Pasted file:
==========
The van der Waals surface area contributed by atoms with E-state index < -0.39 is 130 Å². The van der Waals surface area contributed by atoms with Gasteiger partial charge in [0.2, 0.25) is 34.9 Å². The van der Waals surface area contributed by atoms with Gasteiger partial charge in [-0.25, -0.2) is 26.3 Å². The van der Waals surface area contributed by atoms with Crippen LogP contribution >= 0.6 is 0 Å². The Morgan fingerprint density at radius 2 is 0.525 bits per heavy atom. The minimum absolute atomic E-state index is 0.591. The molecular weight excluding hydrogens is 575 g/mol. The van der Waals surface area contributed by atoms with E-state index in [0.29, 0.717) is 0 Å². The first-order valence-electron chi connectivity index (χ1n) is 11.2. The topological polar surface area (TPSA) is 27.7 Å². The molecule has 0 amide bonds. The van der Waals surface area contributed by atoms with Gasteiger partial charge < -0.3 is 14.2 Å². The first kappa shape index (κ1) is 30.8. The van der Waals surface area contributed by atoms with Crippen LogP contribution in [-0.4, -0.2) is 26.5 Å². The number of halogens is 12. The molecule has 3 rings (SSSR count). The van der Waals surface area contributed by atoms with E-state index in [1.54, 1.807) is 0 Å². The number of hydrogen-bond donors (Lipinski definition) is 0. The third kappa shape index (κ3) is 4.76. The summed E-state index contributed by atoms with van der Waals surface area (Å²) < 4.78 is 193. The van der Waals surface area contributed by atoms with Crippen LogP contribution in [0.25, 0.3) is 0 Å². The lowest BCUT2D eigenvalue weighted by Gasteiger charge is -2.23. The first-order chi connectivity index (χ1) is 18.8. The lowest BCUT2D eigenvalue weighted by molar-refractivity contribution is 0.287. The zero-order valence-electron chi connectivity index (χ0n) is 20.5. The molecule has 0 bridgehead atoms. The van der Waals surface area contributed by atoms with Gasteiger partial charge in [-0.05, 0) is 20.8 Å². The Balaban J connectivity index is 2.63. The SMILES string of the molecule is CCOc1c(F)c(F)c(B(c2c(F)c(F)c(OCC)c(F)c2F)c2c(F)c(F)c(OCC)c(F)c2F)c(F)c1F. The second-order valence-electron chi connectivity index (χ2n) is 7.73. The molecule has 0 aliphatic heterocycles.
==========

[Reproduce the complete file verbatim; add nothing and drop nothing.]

The van der Waals surface area contributed by atoms with E-state index < -0.39 is 130 Å². The van der Waals surface area contributed by atoms with Gasteiger partial charge in [0.2, 0.25) is 34.9 Å². The van der Waals surface area contributed by atoms with Gasteiger partial charge in [-0.25, -0.2) is 26.3 Å². The van der Waals surface area contributed by atoms with Crippen LogP contribution >= 0.6 is 0 Å². The Morgan fingerprint density at radius 2 is 0.525 bits per heavy atom. The minimum absolute atomic E-state index is 0.591. The molecular weight excluding hydrogens is 575 g/mol. The van der Waals surface area contributed by atoms with E-state index in [0.29, 0.717) is 0 Å². The first-order valence-electron chi connectivity index (χ1n) is 11.2. The topological polar surface area (TPSA) is 27.7 Å². The molecule has 0 amide bonds. The van der Waals surface area contributed by atoms with Gasteiger partial charge < -0.3 is 14.2 Å². The first kappa shape index (κ1) is 30.8. The van der Waals surface area contributed by atoms with Crippen LogP contribution in [-0.4, -0.2) is 26.5 Å². The number of halogens is 12. The molecule has 3 rings (SSSR count). The van der Waals surface area contributed by atoms with E-state index in [1.54, 1.807) is 0 Å². The number of hydrogen-bond donors (Lipinski definition) is 0. The third kappa shape index (κ3) is 4.76. The summed E-state index contributed by atoms with van der Waals surface area (Å²) < 4.78 is 193. The van der Waals surface area contributed by atoms with Crippen LogP contribution in [0.25, 0.3) is 0 Å². The lowest BCUT2D eigenvalue weighted by Gasteiger charge is -2.23. The first-order chi connectivity index (χ1) is 18.8. The lowest BCUT2D eigenvalue weighted by molar-refractivity contribution is 0.287. The zero-order valence-electron chi connectivity index (χ0n) is 20.5. The molecule has 0 bridgehead atoms. The van der Waals surface area contributed by atoms with Gasteiger partial charge in [-0.05, 0) is 20.8 Å². The Balaban J connectivity index is 2.63. The SMILES string of the molecule is CCOc1c(F)c(F)c(B(c2c(F)c(F)c(OCC)c(F)c2F)c2c(F)c(F)c(OCC)c(F)c2F)c(F)c1F. The second-order valence-electron chi connectivity index (χ2n) is 7.73. The molecule has 0 aliphatic heterocycles.